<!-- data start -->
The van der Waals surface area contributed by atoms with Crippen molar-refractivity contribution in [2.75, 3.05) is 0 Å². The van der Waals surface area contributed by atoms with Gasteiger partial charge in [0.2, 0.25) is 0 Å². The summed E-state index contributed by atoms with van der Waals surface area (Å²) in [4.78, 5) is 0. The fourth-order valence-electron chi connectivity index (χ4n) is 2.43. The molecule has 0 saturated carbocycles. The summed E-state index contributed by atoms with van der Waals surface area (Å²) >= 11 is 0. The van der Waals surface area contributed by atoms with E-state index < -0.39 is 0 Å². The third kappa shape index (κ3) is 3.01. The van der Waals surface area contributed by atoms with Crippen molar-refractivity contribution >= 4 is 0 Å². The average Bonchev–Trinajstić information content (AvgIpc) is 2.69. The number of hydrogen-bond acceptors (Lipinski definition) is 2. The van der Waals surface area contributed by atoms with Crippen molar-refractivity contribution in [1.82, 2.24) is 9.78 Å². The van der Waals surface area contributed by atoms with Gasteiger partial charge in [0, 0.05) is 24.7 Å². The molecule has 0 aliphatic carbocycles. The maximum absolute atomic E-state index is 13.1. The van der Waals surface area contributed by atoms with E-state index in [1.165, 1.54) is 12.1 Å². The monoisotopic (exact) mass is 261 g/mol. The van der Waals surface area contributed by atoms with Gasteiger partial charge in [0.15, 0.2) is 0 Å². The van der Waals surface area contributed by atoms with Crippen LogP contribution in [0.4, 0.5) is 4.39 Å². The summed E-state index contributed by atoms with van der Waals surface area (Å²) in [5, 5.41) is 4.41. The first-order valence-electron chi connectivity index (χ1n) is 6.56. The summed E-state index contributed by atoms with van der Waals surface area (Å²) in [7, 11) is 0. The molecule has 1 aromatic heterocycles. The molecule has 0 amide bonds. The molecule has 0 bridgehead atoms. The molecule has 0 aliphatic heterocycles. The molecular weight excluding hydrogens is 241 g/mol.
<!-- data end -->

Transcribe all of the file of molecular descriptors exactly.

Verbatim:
The van der Waals surface area contributed by atoms with Crippen molar-refractivity contribution in [2.75, 3.05) is 0 Å². The van der Waals surface area contributed by atoms with Gasteiger partial charge in [0.2, 0.25) is 0 Å². The summed E-state index contributed by atoms with van der Waals surface area (Å²) in [4.78, 5) is 0. The fourth-order valence-electron chi connectivity index (χ4n) is 2.43. The molecule has 0 saturated carbocycles. The summed E-state index contributed by atoms with van der Waals surface area (Å²) >= 11 is 0. The van der Waals surface area contributed by atoms with E-state index < -0.39 is 0 Å². The third kappa shape index (κ3) is 3.01. The van der Waals surface area contributed by atoms with Crippen molar-refractivity contribution >= 4 is 0 Å². The average Bonchev–Trinajstić information content (AvgIpc) is 2.69. The number of hydrogen-bond acceptors (Lipinski definition) is 2. The van der Waals surface area contributed by atoms with Crippen molar-refractivity contribution in [1.82, 2.24) is 9.78 Å². The van der Waals surface area contributed by atoms with Gasteiger partial charge in [0, 0.05) is 24.7 Å². The molecule has 0 aliphatic carbocycles. The maximum absolute atomic E-state index is 13.1. The van der Waals surface area contributed by atoms with E-state index in [1.165, 1.54) is 12.1 Å². The monoisotopic (exact) mass is 261 g/mol. The van der Waals surface area contributed by atoms with Gasteiger partial charge in [0.15, 0.2) is 0 Å². The van der Waals surface area contributed by atoms with Crippen LogP contribution in [0.4, 0.5) is 4.39 Å². The summed E-state index contributed by atoms with van der Waals surface area (Å²) in [5, 5.41) is 4.41. The first-order valence-electron chi connectivity index (χ1n) is 6.56. The summed E-state index contributed by atoms with van der Waals surface area (Å²) in [7, 11) is 0. The molecule has 1 aromatic heterocycles. The molecule has 0 amide bonds. The molecule has 0 bridgehead atoms. The molecule has 0 aliphatic heterocycles. The molecular weight excluding hydrogens is 241 g/mol.